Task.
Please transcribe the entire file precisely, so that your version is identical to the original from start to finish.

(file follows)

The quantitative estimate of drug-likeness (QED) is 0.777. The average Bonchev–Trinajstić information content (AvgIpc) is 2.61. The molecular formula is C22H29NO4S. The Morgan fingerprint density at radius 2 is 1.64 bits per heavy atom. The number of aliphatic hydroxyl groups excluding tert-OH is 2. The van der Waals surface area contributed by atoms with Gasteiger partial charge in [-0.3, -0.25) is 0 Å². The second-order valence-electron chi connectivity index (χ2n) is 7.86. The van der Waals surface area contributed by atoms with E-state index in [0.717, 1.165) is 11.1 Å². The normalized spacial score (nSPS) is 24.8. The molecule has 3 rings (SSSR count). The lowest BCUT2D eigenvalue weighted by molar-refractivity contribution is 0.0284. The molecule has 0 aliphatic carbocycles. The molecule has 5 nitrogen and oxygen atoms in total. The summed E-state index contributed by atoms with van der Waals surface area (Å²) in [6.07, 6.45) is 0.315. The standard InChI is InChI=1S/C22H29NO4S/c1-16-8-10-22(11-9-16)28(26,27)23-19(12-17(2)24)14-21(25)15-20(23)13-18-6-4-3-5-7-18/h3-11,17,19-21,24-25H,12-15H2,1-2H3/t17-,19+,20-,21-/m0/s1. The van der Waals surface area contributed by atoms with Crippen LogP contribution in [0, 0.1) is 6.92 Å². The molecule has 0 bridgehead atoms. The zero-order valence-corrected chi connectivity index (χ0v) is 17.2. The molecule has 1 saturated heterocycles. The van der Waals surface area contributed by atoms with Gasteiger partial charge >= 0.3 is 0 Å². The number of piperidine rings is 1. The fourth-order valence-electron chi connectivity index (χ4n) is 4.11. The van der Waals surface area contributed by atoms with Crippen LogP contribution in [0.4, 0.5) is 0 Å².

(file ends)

The quantitative estimate of drug-likeness (QED) is 0.777. The average Bonchev–Trinajstić information content (AvgIpc) is 2.61. The molecular formula is C22H29NO4S. The Morgan fingerprint density at radius 2 is 1.64 bits per heavy atom. The number of aliphatic hydroxyl groups excluding tert-OH is 2. The van der Waals surface area contributed by atoms with Gasteiger partial charge in [-0.3, -0.25) is 0 Å². The second-order valence-electron chi connectivity index (χ2n) is 7.86. The van der Waals surface area contributed by atoms with E-state index in [0.717, 1.165) is 11.1 Å². The normalized spacial score (nSPS) is 24.8. The molecule has 3 rings (SSSR count). The lowest BCUT2D eigenvalue weighted by molar-refractivity contribution is 0.0284. The molecule has 0 aliphatic carbocycles. The molecule has 5 nitrogen and oxygen atoms in total. The summed E-state index contributed by atoms with van der Waals surface area (Å²) in [6.07, 6.45) is 0.315. The standard InChI is InChI=1S/C22H29NO4S/c1-16-8-10-22(11-9-16)28(26,27)23-19(12-17(2)24)14-21(25)15-20(23)13-18-6-4-3-5-7-18/h3-11,17,19-21,24-25H,12-15H2,1-2H3/t17-,19+,20-,21-/m0/s1. The van der Waals surface area contributed by atoms with Crippen LogP contribution in [0, 0.1) is 6.92 Å². The molecule has 0 bridgehead atoms. The zero-order valence-corrected chi connectivity index (χ0v) is 17.2. The molecule has 1 saturated heterocycles. The van der Waals surface area contributed by atoms with Gasteiger partial charge >= 0.3 is 0 Å². The number of piperidine rings is 1. The fourth-order valence-electron chi connectivity index (χ4n) is 4.11. The van der Waals surface area contributed by atoms with Crippen LogP contribution in [0.4, 0.5) is 0 Å².